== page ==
Viral Social Network Marketing - Make Passionate Consumers Your Marketers

The simplicity with which consumers can share information through social networks is helping business referrals take on a new shape. Businesses creating a fan site on Facebook is an example that can support the development of a self-selecting community of followers (or 'fans') of your business with the promise of a viral response. Just consider how you chose the last new restaurant you tried. Chances are good that someone you know told you about it, or you read about it online, or both. Perhaps you're even a fan of that restaurant on a social network. Further, the integration of online social networks like Twitter, Facebook, YouTube, and even blogs ease the process for businesses to reach consumers where they already spend time, and puts the marketing engine in the hands of the most passionate of followers that want to spread their message like it's their own.

It's likely that your initial community or fan base will be friends of your business and the most passionate of your current consumers. The key to tapping their passion is creating viral campaigns that trigger their urge to share what you offer. Provide them tools like video, special offers and incentives, compelling news, funny content. Think of them like the newest group of media you'd like to pitch. They want to share something different, something that represents why they love your business.

It doesn't matter if your business is big or small, local or global, viral online marketing can build business if you have a great product, service, message, and the right media. A great case study of this is a small fitness business working to start up a program and facility for athletes to improve their performance. Hammer Down CrossFit is still establishing its facility, and in the meantime has built a small but growing community of passionate consumers that are virally spreading the word about their experience, about the business and its offerings. How are they engaging them? By providing them the tools to spread the word through social media, including:
Viral Media
- Hammer Down CrossFit Interactive Blog including daily postings of the company's programs, and a commitment from participants to post results.
- Hammer Down CrossFit Facebook Fan Site fully integrated with blog to build community, and to reach people with blog content on their personal home pages. Also provides the ability for users to promote blog posts, pictures, video, and other viral messaging to friends in that space.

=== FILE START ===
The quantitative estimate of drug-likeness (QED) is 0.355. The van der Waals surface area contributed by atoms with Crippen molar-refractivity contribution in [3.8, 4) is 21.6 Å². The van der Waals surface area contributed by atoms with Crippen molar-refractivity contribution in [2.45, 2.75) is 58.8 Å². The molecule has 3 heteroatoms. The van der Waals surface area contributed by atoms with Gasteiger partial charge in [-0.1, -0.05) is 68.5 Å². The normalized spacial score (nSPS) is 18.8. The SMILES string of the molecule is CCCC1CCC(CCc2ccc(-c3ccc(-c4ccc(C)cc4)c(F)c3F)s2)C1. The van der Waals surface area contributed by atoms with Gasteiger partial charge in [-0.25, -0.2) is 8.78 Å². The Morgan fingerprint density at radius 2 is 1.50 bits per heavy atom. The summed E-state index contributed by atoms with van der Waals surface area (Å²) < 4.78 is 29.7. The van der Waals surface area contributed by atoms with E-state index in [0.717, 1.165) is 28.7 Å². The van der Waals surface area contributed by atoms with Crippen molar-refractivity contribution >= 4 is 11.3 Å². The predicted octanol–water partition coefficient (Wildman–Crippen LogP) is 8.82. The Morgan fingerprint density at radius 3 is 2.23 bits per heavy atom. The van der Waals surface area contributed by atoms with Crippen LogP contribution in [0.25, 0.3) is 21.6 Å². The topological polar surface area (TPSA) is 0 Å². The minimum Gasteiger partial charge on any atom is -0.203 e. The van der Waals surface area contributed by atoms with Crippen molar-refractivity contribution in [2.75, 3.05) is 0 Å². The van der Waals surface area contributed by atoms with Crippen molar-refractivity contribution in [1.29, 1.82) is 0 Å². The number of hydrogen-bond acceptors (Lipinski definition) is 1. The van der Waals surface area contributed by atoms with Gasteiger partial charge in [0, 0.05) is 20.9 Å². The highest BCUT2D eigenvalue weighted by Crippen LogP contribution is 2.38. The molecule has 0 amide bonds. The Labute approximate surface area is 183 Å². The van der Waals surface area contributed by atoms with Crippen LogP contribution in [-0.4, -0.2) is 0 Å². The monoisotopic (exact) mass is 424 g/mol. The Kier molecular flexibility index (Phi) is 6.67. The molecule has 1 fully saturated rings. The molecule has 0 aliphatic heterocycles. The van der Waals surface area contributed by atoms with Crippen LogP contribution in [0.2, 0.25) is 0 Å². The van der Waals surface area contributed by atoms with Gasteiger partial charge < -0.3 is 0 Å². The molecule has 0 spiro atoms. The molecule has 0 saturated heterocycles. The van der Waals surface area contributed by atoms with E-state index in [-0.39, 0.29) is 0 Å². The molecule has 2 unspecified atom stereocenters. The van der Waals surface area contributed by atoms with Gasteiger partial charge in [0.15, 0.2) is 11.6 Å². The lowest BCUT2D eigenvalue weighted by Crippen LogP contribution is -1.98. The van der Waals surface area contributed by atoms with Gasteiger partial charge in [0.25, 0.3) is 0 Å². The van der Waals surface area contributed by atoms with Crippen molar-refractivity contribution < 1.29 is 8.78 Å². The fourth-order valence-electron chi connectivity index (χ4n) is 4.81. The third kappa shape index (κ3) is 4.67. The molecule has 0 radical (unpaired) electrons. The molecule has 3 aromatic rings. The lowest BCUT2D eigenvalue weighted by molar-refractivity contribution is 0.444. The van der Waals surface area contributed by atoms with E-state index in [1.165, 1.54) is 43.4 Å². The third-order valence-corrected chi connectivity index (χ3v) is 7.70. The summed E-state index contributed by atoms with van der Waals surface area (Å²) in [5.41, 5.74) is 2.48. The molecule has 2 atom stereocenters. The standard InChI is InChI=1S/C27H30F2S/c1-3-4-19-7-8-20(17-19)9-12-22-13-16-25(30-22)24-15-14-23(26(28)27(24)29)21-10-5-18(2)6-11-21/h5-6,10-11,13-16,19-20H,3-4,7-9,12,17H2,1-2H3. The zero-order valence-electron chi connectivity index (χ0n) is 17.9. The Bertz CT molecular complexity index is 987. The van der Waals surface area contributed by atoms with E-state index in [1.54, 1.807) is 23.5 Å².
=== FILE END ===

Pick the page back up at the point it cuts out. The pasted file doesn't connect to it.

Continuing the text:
Viral/Sharable Message
Regular posting of viral videos, photographs and messaging featuring the participants and passionate consumers who like to spread the word. Tagging of material on social network platform attaches the participants to the activity and encourages them to share the content with their existing communities, triggering questions and promoting recruiting.

Special Offers - Hooks
Hammer Down combines these viral social marketing techniques with traditional special offers including offering regular free "entry" classes that give its passionate viral recruiters an open door to bring their friends into the fold to experience the business' services at no cost.
It's a simple but powerful example that demonstrates how basic social network marketing can build a strong community around your business and create advocates that serve as your marketing arm. Interested in learning more about how social network marketing can help your business? Contact Vivazu Communications today.

Happy New Year!

Happy New Year to all of our clients and friends. Thanks for a great year of business in 2009! Welcome to 2010, a year to focus on your business goals, and communicating effectively to engage your clients and employees. We look forward to working with you all!

Volunteerism a Win-Win in a Downturn

I attended the Volunteer Fairfax Service Awards last week, and it was clear there are many amazing people still out there volunteering their time, and worthy of significant recognition.  But trends show that volunteerism is down across the country.  Perhaps as we all work harder to try to sustain our jobs and support our families, we feel we have no room left for volunteerism.  

With a lot of organizations and individuals needing more support than ever right now, consider thinking of volunteerism as an opportunity.  Here are a few ways to do just that: 

Free Training - if you're an employer and cutting costs across your company, employee volunteerism can serve as an excellent supplement or substitute for expensive training sessions.  A good fitting volunteerism placement for your staff can give them new skills or help them refine their existing ones by exercising them in a different environment.  You can even work it into your training programs or performance metrics to encourage it more.  If you yourself are looking to grow your skills, volunteerism is a great place to do that, from food banks to nonprofit boards, each offers an opportunity to bring your skills to bear and to acquire new ones.

Great Free PR - Not only is volunteerism a great chance to build skills for your workforce, it can also be fantastic public relations for your organization.  Many consumers and clients hope to do work with organizations with value systems that connect with their own, and in a down economy, volunteerism is a great story.  You may inspire other companies or individuals to follow your lead, as well.